How are you peeling? employs pithy questions, simple rhyme, and photographs of expressive produce to explore a range of emotions. Each page presents one or more fruits or vegetables with expressions that complement the text. Sometimes the text prompts discussion of the expressions depicted (e.g. ‘Happy? Sad? Feeling blue? Feeling bad?’) or makes a statement that reflects on the image provided (e.g. ‘When how you feel is understood you have a Friend, and that feels good’). One persistent theme concerns friendship and touches on feelings of shyness and exclusion, and the comfort derived from friends, another theme concerns conflict and how one responds to it.

This quirky book about emotions is a great conversation starter for pre-primary and early primary school kids! The fruit—mildly enhanced with natural products such as black-eyed peas for eyes —provides an exaggerated but thoroughly recognisable and varied set of human facial expressions. The text is thoughtful and open-ended. It also recognises implicitly that people respond differently to the same stimuli (e.g. How do you feel when someone is mean? Timid? Bold? Or in-between? When you’re angry, do you pout? Cry? Scream? Shout?). It’s no wonder that 20 years after its original publication How are you peeling? is still widely available.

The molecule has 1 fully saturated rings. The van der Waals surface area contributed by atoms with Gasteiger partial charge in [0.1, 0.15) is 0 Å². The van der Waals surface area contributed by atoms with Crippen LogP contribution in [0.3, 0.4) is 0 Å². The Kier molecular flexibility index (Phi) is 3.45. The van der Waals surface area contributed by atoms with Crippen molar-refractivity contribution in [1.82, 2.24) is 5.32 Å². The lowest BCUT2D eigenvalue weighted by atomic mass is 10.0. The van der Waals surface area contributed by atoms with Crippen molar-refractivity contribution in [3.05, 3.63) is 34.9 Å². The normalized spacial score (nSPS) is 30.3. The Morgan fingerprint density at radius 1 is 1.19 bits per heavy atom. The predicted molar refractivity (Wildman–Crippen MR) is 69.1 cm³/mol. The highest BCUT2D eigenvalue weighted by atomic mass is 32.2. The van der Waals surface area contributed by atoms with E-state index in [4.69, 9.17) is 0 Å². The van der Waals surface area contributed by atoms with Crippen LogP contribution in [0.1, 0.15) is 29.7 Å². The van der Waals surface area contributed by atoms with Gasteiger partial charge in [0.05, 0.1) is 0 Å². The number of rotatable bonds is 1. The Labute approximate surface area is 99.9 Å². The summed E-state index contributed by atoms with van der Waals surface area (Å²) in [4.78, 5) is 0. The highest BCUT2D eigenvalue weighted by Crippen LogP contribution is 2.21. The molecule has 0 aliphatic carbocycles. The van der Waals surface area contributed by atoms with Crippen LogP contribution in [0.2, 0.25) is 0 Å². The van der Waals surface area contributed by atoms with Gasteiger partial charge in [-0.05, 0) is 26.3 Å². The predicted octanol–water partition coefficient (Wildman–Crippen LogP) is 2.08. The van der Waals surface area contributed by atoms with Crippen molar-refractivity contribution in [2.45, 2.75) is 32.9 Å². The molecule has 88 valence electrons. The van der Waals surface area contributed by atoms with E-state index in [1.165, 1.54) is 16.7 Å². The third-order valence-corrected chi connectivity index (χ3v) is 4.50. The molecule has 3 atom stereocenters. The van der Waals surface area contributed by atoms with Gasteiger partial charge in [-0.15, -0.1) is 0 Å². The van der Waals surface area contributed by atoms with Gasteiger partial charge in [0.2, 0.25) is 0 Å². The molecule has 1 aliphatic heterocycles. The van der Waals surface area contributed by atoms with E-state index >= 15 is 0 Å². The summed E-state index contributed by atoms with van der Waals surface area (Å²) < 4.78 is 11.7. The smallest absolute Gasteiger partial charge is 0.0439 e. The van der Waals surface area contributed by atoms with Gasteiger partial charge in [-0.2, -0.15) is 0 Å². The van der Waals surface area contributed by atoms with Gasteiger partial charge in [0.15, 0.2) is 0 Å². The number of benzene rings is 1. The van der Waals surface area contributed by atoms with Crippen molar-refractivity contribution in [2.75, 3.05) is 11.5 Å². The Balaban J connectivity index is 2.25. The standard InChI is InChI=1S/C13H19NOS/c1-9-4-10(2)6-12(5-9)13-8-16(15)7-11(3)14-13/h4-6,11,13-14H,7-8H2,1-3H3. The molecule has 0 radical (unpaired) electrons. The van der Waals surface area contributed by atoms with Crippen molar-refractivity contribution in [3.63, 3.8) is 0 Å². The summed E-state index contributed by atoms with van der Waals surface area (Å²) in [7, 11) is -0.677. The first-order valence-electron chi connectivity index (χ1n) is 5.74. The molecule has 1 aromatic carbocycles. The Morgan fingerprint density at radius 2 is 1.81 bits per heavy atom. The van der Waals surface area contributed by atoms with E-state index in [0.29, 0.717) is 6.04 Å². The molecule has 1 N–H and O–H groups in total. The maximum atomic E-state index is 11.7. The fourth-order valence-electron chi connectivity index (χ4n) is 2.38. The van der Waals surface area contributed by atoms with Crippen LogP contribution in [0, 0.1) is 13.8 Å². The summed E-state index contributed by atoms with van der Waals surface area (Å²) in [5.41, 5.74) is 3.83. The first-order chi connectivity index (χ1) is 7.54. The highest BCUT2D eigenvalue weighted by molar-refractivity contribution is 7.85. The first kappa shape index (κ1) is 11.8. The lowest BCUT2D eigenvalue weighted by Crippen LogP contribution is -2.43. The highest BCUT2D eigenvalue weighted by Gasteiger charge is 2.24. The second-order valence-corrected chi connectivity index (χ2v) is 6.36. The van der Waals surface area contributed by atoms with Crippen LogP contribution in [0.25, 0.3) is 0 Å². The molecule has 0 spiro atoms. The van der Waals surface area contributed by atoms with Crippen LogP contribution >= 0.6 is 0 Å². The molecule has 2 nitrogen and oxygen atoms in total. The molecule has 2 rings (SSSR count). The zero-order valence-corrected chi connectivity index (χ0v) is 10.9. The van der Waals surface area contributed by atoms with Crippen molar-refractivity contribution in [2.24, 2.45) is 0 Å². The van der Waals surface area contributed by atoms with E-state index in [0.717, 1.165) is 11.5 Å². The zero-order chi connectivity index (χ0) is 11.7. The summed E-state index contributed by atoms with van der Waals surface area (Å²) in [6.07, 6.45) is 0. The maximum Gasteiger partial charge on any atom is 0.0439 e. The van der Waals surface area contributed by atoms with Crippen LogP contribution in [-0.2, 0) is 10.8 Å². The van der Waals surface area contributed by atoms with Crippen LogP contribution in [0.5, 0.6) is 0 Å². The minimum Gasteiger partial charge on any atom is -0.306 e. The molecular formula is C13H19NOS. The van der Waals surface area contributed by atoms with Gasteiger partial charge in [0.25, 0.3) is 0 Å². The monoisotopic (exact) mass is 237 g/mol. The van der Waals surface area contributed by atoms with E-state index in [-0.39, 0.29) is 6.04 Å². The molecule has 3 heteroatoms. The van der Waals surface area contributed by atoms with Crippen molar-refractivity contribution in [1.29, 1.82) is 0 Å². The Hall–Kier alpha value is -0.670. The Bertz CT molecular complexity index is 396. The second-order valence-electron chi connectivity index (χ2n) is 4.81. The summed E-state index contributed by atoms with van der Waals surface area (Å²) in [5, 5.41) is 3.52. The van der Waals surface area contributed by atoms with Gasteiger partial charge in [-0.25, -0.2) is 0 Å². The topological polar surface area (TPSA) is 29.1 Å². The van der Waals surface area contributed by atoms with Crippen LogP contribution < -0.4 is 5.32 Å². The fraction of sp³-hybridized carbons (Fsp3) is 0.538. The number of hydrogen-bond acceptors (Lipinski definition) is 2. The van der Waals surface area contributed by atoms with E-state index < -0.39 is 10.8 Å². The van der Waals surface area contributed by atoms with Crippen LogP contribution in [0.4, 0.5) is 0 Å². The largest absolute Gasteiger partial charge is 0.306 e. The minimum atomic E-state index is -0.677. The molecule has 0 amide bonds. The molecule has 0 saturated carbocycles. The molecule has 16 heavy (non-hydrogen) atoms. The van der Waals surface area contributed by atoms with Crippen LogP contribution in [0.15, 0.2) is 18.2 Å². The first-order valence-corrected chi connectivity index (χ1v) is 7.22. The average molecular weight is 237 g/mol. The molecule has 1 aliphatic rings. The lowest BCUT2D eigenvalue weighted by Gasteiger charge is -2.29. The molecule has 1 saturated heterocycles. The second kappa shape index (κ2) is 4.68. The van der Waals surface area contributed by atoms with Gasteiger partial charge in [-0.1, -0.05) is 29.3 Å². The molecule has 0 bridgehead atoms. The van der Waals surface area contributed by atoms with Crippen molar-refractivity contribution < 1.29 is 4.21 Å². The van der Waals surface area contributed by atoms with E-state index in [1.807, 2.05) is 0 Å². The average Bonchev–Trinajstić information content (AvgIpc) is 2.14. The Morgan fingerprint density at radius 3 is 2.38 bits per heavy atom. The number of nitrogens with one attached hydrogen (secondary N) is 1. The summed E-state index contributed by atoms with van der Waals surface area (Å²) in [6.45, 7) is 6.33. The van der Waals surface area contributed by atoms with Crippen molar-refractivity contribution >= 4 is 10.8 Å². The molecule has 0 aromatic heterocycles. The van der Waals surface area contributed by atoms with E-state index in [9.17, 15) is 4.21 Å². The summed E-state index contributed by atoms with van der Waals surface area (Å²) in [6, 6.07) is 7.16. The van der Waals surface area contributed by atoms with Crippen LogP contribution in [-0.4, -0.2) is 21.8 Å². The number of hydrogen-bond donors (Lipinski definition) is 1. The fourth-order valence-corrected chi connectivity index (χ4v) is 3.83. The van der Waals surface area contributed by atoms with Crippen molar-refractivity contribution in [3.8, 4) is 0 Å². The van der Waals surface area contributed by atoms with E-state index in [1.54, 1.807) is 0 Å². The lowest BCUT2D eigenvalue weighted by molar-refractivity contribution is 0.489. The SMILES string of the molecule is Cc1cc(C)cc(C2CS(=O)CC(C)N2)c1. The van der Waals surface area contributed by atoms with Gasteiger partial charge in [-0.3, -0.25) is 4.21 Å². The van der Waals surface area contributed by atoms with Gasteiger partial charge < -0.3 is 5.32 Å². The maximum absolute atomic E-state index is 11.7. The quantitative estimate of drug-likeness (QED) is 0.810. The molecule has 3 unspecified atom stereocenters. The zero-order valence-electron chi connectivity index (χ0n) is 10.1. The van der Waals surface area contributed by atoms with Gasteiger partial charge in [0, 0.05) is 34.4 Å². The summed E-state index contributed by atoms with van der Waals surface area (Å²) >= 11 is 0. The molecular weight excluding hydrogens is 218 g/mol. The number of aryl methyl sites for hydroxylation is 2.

How do you feel?

Anthony Browne
Walker Books: 2011, 2013
ISBN: 9781406338515
Age: 0+

Reviewed by Viv Young

This feelings book for young children begins with the title question: ‘How do you feel?’. It quickly changes to a simple statement about different feelings, linked through the illustrations to a pre-schooler-sized monkey dressed in overalls (e.g. ‘Well, sometimes I feel bored’). Each emotion is accompanied by a different image of the monkey that conceptualises that emotion.  A wide spectrum of emotions is covered (e.g. bored, angry, guilty, happy, sad, silly in the sense of goofy). The last set of feelings may be described more accurately as sensations (e.g. ‘…I feel hungry… full…sleepy’). The book concludes as it begins with the question, ‘How do you feel?’. A collection of miniature illustrations recalls the images that accompany the emotions discussed throughout the book.  

This first book about feelings has some great inbuilt devices to help parents and children explore what feelings are all about. There are the intriguing conceptual interpretations of feelings that involve gestures, facial expressions, use of dark and light, as well as props (e.g. the ‘confident’ monkey is tight rope walking). The transition between classic feelings (sad, angry, happy) and sensations may also help parents and children consider just what feelings involve in mind and body.  Lastly, the text is open-ended at the beginning and at the end, allowing parents to prompt children to explore their own feelings and connect them with the images.

In my heart: a book of feelings

Jo Witek (author) and Christine Roussey (illustrator)
Abrams Appleseed: 2013
ISBN: 9781419713101
Age: 3+

Reviewed by Viv Young